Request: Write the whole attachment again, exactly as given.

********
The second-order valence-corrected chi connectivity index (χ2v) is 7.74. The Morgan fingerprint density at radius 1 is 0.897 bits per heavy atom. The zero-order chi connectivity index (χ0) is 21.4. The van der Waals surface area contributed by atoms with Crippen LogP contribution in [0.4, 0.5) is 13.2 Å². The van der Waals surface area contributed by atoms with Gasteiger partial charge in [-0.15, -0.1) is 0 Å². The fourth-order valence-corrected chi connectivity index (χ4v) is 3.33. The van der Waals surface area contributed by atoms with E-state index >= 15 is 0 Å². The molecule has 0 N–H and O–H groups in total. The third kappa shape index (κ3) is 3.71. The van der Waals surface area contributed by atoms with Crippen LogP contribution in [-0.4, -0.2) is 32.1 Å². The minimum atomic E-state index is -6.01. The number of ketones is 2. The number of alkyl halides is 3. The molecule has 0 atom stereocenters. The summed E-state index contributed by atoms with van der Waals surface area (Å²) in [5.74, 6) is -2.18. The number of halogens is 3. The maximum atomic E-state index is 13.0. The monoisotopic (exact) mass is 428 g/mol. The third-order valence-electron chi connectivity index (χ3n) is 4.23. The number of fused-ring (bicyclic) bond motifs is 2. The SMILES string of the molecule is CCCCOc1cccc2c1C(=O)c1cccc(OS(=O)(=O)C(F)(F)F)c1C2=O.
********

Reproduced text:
The second-order valence-corrected chi connectivity index (χ2v) is 7.74. The Morgan fingerprint density at radius 1 is 0.897 bits per heavy atom. The zero-order chi connectivity index (χ0) is 21.4. The van der Waals surface area contributed by atoms with Crippen LogP contribution in [0.4, 0.5) is 13.2 Å². The van der Waals surface area contributed by atoms with Gasteiger partial charge in [-0.15, -0.1) is 0 Å². The fourth-order valence-corrected chi connectivity index (χ4v) is 3.33. The van der Waals surface area contributed by atoms with E-state index >= 15 is 0 Å². The molecule has 0 N–H and O–H groups in total. The third kappa shape index (κ3) is 3.71. The van der Waals surface area contributed by atoms with Crippen LogP contribution in [-0.4, -0.2) is 32.1 Å². The minimum atomic E-state index is -6.01. The number of ketones is 2. The number of alkyl halides is 3. The molecule has 0 atom stereocenters. The summed E-state index contributed by atoms with van der Waals surface area (Å²) in [5.74, 6) is -2.18. The number of halogens is 3. The maximum atomic E-state index is 13.0. The monoisotopic (exact) mass is 428 g/mol. The third-order valence-electron chi connectivity index (χ3n) is 4.23. The number of fused-ring (bicyclic) bond motifs is 2. The SMILES string of the molecule is CCCCOc1cccc2c1C(=O)c1cccc(OS(=O)(=O)C(F)(F)F)c1C2=O.